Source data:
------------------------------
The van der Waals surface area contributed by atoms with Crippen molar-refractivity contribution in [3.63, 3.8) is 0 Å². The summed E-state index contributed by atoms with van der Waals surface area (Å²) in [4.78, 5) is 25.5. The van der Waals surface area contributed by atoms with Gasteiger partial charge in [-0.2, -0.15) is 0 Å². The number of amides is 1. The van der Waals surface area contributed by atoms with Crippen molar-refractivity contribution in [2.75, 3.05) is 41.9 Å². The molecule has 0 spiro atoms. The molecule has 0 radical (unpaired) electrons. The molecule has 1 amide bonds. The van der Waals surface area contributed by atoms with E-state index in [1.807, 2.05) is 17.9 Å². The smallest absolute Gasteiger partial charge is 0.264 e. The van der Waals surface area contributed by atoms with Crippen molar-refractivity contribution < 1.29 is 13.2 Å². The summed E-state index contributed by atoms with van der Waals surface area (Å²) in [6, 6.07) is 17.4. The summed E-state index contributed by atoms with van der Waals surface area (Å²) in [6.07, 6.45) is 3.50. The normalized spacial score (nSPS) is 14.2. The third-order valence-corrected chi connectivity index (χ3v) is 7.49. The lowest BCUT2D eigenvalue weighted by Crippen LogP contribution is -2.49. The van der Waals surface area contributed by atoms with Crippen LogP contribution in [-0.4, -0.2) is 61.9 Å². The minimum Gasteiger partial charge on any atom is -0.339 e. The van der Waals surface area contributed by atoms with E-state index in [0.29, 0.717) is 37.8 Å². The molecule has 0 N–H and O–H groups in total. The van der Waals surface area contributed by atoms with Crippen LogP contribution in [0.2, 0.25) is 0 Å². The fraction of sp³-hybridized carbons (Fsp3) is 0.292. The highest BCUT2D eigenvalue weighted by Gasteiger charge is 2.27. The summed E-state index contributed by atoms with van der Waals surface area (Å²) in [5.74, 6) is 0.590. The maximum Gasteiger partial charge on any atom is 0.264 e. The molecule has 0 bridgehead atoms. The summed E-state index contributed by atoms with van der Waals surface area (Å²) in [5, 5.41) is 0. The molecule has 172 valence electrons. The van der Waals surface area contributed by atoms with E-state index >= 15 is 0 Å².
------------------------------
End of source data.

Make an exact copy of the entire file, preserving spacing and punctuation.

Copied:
The van der Waals surface area contributed by atoms with Crippen molar-refractivity contribution in [3.63, 3.8) is 0 Å². The summed E-state index contributed by atoms with van der Waals surface area (Å²) in [4.78, 5) is 25.5. The van der Waals surface area contributed by atoms with Gasteiger partial charge in [-0.2, -0.15) is 0 Å². The number of amides is 1. The van der Waals surface area contributed by atoms with Crippen molar-refractivity contribution in [2.75, 3.05) is 41.9 Å². The molecule has 0 spiro atoms. The molecule has 0 radical (unpaired) electrons. The molecule has 1 amide bonds. The van der Waals surface area contributed by atoms with E-state index in [1.807, 2.05) is 17.9 Å². The smallest absolute Gasteiger partial charge is 0.264 e. The van der Waals surface area contributed by atoms with Crippen molar-refractivity contribution < 1.29 is 13.2 Å². The summed E-state index contributed by atoms with van der Waals surface area (Å²) in [6, 6.07) is 17.4. The summed E-state index contributed by atoms with van der Waals surface area (Å²) in [6.07, 6.45) is 3.50. The normalized spacial score (nSPS) is 14.2. The third-order valence-corrected chi connectivity index (χ3v) is 7.49. The lowest BCUT2D eigenvalue weighted by Crippen LogP contribution is -2.49. The van der Waals surface area contributed by atoms with Crippen LogP contribution in [-0.4, -0.2) is 61.9 Å². The minimum Gasteiger partial charge on any atom is -0.339 e. The van der Waals surface area contributed by atoms with E-state index in [0.29, 0.717) is 37.8 Å². The molecule has 0 N–H and O–H groups in total. The van der Waals surface area contributed by atoms with Crippen LogP contribution in [0.2, 0.25) is 0 Å². The fraction of sp³-hybridized carbons (Fsp3) is 0.292. The highest BCUT2D eigenvalue weighted by Gasteiger charge is 2.27. The summed E-state index contributed by atoms with van der Waals surface area (Å²) in [5.74, 6) is 0.590. The maximum Gasteiger partial charge on any atom is 0.264 e. The molecule has 0 bridgehead atoms. The summed E-state index contributed by atoms with van der Waals surface area (Å²) in [5, 5.41) is 0. The molecule has 172 valence electrons. The van der Waals surface area contributed by atoms with E-state index >= 15 is 0 Å².